General Motors/UAW

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GM/UAW What Can We Expect?
In the past, General Motors (GM) has been the top seller of the three major automakers and had one of the strongest unions in the United States. Today, GM is decreasing in rank due to other automakers. The moral among the members of the United Auto Workers (UAW) is diminishing. If things continue on this current path, GM may be of the pass. Even with all the discounts GM is advertising, this may not be enough to pull them out of their financial burden. Could the answers to GM worries be the UAW?
The UAW was organized in the late 1930’s. The purpose of the organization was to protect the workers rights. GM was not in agreement with the workers forming a union. After much debate, the workers staged a sit down strike that lasted about six weeks. This tremendously affected GMs’ profits and they decided to give recognition to the UAW as having the right to represent workers who are union members.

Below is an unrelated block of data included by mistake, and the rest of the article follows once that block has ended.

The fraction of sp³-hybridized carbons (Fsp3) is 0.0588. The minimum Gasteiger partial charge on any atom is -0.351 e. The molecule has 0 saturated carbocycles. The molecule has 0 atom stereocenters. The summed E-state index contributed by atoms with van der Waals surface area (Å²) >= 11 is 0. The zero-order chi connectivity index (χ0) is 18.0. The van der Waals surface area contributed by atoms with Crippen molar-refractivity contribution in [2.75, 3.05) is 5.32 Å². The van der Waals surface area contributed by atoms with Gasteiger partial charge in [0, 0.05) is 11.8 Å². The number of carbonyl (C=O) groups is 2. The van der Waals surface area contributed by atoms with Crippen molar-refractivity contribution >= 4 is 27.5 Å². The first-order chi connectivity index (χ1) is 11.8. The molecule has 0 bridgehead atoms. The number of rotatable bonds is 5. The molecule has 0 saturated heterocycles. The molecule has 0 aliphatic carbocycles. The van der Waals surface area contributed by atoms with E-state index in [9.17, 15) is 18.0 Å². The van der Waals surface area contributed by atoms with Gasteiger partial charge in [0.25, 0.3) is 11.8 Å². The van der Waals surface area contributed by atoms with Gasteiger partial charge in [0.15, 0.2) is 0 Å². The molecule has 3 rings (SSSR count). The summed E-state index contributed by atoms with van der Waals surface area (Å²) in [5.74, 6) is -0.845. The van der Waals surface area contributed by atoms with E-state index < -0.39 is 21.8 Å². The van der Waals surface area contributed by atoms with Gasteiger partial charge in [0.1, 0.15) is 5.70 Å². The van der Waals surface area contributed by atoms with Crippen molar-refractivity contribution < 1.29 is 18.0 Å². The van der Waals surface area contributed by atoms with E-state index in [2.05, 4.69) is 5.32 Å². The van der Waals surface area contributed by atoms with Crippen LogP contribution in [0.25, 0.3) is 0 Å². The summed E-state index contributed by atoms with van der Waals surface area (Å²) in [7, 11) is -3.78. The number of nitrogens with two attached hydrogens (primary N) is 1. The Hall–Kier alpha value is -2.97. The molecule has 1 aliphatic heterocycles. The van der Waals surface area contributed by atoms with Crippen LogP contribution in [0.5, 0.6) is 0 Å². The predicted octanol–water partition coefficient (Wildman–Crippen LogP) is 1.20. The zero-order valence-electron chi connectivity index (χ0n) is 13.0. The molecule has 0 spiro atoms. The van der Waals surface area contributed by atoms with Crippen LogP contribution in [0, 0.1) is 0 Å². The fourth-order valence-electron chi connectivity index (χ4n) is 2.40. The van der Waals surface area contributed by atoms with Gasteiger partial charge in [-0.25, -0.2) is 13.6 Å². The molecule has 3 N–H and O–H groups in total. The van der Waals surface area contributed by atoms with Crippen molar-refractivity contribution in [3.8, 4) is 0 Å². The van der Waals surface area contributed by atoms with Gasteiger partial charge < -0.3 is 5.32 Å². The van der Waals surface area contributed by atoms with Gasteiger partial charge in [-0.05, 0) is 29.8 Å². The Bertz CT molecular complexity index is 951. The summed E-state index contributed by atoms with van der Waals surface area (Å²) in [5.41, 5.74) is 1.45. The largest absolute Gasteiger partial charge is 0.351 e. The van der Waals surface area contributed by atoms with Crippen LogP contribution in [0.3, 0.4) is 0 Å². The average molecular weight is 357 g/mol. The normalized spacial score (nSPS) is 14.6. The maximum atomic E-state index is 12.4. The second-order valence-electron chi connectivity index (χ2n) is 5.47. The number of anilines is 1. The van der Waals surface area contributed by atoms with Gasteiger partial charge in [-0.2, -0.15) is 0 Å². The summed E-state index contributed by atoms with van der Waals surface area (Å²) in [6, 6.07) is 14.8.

The UAW and GM are both strong organizations in their own rights. They must put aside their past disagreements and come together to help GM out of this financial situation. GM has threatened to make cuts on their own, causing breakdown in the relationship with the union. UAW is willing to make concessions, but not to the extent of what GM is demanding. UAW needs to open a contract talk before 2007, in order for GM to survive. Without a GM there will be no UAW, and UAW needs to remember that.
GM and UAW seem to be playing a dangerous game that can destroy many people’s lively hood. GM is hurting financially and instead of asking for help from the UAW, GM prefer to threaten them about health care costs. GM chairman, G. Richard Wagoner Jr., said recently that he prefers to collaborate with the UAW on health care issues rather than a fight. Mr. Wagoner stated that he would press the issues for health care cost cuts with or without the union’s approval. It is crystal clear that we need to achieve a significant reduction in the health care cost disadvantage and it needs to be done now (Welch, 2005).
GM is seeking to slash health care cost and the stakes are massive. Billion in potential savings for GM if their demands are met, but if not GM will have lost billions if the UAW strikes.

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